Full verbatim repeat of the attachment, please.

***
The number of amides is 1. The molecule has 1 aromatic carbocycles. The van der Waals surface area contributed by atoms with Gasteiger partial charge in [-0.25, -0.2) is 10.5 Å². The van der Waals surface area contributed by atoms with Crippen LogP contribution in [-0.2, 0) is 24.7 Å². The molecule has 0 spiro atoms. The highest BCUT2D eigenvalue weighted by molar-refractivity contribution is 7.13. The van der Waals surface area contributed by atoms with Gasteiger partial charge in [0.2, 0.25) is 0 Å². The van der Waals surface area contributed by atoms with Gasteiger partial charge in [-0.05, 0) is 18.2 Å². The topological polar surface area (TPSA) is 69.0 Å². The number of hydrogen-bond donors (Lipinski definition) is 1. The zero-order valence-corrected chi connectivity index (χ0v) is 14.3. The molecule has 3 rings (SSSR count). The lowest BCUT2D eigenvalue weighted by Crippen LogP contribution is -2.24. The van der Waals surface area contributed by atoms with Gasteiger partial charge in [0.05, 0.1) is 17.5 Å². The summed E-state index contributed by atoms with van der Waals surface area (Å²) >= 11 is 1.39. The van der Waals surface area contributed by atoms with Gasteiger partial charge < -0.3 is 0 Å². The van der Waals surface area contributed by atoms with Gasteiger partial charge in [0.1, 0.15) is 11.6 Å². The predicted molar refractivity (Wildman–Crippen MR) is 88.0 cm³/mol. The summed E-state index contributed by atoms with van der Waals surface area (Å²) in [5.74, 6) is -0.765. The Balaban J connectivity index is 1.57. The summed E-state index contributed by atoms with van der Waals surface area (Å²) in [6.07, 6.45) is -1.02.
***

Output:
The number of amides is 1. The molecule has 1 aromatic carbocycles. The van der Waals surface area contributed by atoms with Gasteiger partial charge in [-0.25, -0.2) is 10.5 Å². The van der Waals surface area contributed by atoms with Crippen LogP contribution in [-0.2, 0) is 24.7 Å². The molecule has 0 spiro atoms. The highest BCUT2D eigenvalue weighted by molar-refractivity contribution is 7.13. The van der Waals surface area contributed by atoms with Gasteiger partial charge in [0.2, 0.25) is 0 Å². The van der Waals surface area contributed by atoms with Gasteiger partial charge in [-0.05, 0) is 18.2 Å². The topological polar surface area (TPSA) is 69.0 Å². The number of hydrogen-bond donors (Lipinski definition) is 1. The zero-order valence-corrected chi connectivity index (χ0v) is 14.3. The molecule has 3 rings (SSSR count). The lowest BCUT2D eigenvalue weighted by Crippen LogP contribution is -2.24. The van der Waals surface area contributed by atoms with Gasteiger partial charge in [0.05, 0.1) is 17.5 Å². The summed E-state index contributed by atoms with van der Waals surface area (Å²) >= 11 is 1.39. The van der Waals surface area contributed by atoms with Gasteiger partial charge < -0.3 is 0 Å². The van der Waals surface area contributed by atoms with Gasteiger partial charge in [0.1, 0.15) is 11.6 Å². The predicted molar refractivity (Wildman–Crippen MR) is 88.0 cm³/mol. The summed E-state index contributed by atoms with van der Waals surface area (Å²) in [5.74, 6) is -0.765. The Balaban J connectivity index is 1.57. The summed E-state index contributed by atoms with van der Waals surface area (Å²) in [6.07, 6.45) is -1.02.